White Room: With a cast of only about a dozen, there wasn’t much room [heh] for black actors here outside of one small part. And given the subject matter, this is one case where I’m very GLAD the principals weren’t black people.


4. The Big Short


I expected this docudrama about the housing market crash to hover near the bottom of the list. But with its judicious trick of 4th-wall busting, “The Big Short” takes this subject and makes it a bracingly fun watch.

Wall Street? White Street: Thanks to centuries of institutionalized racism locking blacks out of opportunities in high finance, there just aren’t enough to have been in on this true story.


3. Mad Max Fury Road


Sometimes rightly called an extended car chase, this sci-fi flick is still brilliant to watch and builds an entire world with virtually no time or energy wasted on exposition. There’s so much going on in the margins of this story about a sick society in service to the film’s deeper theme of finding a better way to live than spending lives propping up a sick, selfish system.

Warboy White: The film’s source and setting both being Australia, a nation with its own messy, unresolved history of racism against black people, leads to its contribution to the #OscarsSoWhite controversy. In truth, it’s hard to imagine Immortan Joe’s society NOT being virulently racist on top of its other sins.


2. Spotlight


Longtime readers may recall when this blog was called “Mild-Mannered Ex-Newspaperman,” so named when I thought my journalism days were done. But a newspaperman I remain and so this true story about how the Boston Globe newspaper broke the story of widespread sex abuse in the Catholic Church appeals greatly to my professional pride. It was gratifying to see it win the Best Picture award, even if, in my opinion, it wasn’t QUITE the best picture among these eight.

JournalismSoWhite: Institutional racism seeps into all corners of society. So while there were a Latino man and white woman on the real-life Spotlight team, there was no role for a black actor, alas. Even today, it’s a rare pleasure for blacks in this profession to walk into a room of our peers in our field and not be the only one or two of our ethnicity.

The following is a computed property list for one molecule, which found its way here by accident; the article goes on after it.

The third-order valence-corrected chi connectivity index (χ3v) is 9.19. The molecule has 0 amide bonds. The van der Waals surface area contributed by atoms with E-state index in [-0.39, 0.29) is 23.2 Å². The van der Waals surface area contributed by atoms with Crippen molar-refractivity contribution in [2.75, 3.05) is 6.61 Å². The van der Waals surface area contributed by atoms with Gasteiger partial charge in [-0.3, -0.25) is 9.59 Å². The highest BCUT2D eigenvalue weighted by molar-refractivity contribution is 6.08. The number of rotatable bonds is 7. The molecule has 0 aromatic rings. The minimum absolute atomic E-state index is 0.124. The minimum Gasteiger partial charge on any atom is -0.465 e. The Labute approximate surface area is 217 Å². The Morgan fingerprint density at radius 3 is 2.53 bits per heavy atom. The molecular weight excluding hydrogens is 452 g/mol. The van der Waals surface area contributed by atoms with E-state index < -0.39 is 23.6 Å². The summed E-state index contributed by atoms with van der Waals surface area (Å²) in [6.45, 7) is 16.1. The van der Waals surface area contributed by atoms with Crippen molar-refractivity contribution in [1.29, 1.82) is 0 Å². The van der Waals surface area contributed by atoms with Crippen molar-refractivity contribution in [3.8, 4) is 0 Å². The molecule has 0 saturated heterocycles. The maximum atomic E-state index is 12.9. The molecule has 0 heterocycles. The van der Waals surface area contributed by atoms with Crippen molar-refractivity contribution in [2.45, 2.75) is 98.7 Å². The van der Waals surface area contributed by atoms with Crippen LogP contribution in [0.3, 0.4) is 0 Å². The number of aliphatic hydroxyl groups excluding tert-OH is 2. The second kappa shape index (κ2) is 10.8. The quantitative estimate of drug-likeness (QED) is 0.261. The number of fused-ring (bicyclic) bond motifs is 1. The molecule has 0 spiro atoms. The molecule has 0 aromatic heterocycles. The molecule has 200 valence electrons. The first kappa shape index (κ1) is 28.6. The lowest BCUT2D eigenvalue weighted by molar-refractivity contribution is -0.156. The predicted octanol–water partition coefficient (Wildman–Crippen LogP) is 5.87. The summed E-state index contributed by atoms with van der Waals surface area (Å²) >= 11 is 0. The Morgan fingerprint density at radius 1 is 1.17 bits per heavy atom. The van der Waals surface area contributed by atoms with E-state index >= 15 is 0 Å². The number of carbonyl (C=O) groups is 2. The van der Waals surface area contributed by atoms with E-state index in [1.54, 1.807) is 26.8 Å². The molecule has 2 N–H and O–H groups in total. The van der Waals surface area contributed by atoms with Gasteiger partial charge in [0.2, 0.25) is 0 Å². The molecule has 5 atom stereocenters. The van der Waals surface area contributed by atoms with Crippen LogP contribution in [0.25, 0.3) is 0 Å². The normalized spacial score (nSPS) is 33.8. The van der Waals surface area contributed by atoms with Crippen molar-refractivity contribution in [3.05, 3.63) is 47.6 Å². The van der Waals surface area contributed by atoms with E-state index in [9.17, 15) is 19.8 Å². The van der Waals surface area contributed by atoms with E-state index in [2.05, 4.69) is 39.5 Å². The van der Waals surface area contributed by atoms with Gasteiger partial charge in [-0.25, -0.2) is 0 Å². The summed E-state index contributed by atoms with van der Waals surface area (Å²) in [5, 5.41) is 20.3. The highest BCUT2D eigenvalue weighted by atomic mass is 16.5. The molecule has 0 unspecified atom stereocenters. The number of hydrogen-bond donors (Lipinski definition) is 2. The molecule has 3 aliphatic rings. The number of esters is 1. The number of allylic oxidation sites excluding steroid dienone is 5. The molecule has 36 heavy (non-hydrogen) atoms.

1. The Martian


As mentioned earlier, there was a five-way tie for this slot. In the end, I wound up arranging them according to genre and professional preference. But this film outshines them all in one tiny little way: It made me smile without trying to make me smile.

Let me explain.

Once in a while, a film will execute its thing so expertly that I find myself grinning with pleasure during a scene that’s not the least bit funny or jokey. That, for me, is the mark of superior filmmaking and is one reason why, upon my screening, I said that “The Martian” might be director Ridley Scott’s finest work.

Since then, I’ve given “Blade Runner” another viewing, so I may back off from that pronouncement. But from its excellent script to its social commentary to its perfect visuals and pacing and upbeat themes, “The Martian” stands a hair taller than the others to claim my vote for Best Picture because it alone of the eight had me grinning that grin.

#OscarsSoWhite, Mars edition: Ironically, this film, with the greatest representation of black actors of the entire Best Pics lot, is also emblematic of the Oscars’ greatest failing in this area. Because while Matt Damon’s performance is indeed excellent, I have trouble seeing how it’s more worthy of nomination than Will Smith’s role in Concussion or Michael B. Jordan’s in Creed or (reportedly, because I have not seen it) Idris Elba’s in Beasts of No Nation.